The government has conducted systematic surveys, collection, collation,
publication and research into Tibet's cultural heritage. The Tibet
Ancient Tibetan Books Publishing House has collected over 200 precious
ancient Tibetan books, some of which it has collated and published.
The Tibet People's Publishing House has concentrated on the collation
and publication of classic masterpieces and historic literature.
For hundreds of years, these ancient books could only be found in
hand-written and woodblock print copies. Now for the first time,
they appear in print, beautifully designed and bound.
the 1980s, organizations engaged in ethnic cultural heritage restoration,
collation and research have been established in various parts of
Tibet. They have launched an unprecedented campaign aimed at the
restoration, collection, collation, research, compilation and publication
of works of ethnic and folk literature and art. The regional government
has sent out investigation groups to all corners of Tibet, including
cities, towns, villages and monasteries, on an overall investigation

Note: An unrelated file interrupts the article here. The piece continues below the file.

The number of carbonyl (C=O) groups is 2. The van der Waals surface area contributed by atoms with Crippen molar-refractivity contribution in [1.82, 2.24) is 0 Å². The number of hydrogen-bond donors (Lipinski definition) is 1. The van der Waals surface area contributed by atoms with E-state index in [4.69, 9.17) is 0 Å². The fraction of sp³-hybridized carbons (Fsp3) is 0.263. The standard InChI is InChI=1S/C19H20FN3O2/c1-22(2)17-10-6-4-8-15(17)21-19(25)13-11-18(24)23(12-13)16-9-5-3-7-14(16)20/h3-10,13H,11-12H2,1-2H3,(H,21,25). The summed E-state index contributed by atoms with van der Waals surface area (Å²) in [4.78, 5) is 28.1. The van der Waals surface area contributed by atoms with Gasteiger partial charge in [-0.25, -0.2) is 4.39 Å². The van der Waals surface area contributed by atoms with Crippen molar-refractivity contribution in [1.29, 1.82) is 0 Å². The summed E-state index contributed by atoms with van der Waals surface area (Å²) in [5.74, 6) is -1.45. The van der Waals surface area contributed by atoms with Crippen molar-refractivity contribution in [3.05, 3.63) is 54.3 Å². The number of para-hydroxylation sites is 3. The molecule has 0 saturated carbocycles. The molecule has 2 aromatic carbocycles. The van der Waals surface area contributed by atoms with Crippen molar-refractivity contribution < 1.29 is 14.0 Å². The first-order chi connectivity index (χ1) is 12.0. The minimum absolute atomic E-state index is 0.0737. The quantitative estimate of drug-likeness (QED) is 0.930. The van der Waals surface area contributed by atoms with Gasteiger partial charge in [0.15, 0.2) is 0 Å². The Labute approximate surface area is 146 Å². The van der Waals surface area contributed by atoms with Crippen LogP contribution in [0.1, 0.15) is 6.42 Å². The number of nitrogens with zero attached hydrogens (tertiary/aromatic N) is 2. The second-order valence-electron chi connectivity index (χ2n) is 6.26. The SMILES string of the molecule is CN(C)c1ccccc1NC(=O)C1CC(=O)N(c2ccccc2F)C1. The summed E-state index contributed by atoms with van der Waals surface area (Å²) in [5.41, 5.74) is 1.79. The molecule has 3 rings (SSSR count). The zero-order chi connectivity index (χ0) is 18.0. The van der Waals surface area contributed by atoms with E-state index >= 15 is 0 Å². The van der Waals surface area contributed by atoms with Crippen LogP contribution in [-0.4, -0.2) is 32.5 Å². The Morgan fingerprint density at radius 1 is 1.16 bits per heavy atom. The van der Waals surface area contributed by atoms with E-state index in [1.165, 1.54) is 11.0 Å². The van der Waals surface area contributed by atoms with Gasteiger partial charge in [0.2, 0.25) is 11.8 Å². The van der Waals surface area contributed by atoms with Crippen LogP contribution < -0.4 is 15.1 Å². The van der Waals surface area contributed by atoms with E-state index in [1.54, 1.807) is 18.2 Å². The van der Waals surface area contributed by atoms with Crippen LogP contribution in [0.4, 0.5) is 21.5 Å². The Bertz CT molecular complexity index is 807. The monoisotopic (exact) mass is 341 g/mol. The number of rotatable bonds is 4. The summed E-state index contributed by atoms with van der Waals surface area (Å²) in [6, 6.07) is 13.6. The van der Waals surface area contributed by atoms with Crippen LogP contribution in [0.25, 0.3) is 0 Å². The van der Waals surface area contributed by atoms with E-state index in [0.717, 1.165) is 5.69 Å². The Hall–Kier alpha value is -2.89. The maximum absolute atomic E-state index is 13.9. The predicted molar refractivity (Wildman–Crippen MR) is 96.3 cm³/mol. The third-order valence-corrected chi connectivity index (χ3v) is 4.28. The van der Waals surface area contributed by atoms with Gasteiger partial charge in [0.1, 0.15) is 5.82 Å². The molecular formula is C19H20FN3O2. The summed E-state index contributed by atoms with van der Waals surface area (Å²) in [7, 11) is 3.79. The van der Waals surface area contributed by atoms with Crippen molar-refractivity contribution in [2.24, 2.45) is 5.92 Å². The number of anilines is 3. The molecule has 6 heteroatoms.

and collection mission. As a result, over 20 Tibetan folk literary
works have been published. King Gesar, the world's longest epic
created by the Tibetan people, has been orally handed down through
generations. Retrieval, collation and research into this epic have
been listed by the state as a key social science research subject,
for which a special organization has been established. So far, more
than 3,000 audio tapes have been recorded, and 62 volumes have been
published in Tibetan, totaling three million copies. Some have been
translated into English, Japanese and French. The compilation of
the 600,000-character The Annals of Chinese Dramas: Tibetan Operas
has also been completed, filling a huge gap in the theoretical study
of the Tibetan theater, and work is in progress on the survey, collection,
and collation of Tibetan dance, ballads, music, songs, tales and
photo taken on Nov. 6, 2003 shows the main hall of the Sagya
Lamasery in southwest China's Tibet Autonomous Region. The Sagya
Lamasery, built in 1073 and located 450 km west of Lhasa, has
long enjoyed almost the same fame with the Dunhuang Grottoes
for its large collection of Buddhist scriptures, valuable porcelains
and vivid frescos dating back to nearly one thousand years ago.
Since the beginning of 2002, the Chinese Government has invested
86.6 million yuan (about 10.5 million US dollars) to repair
and maintain the famous religious relics.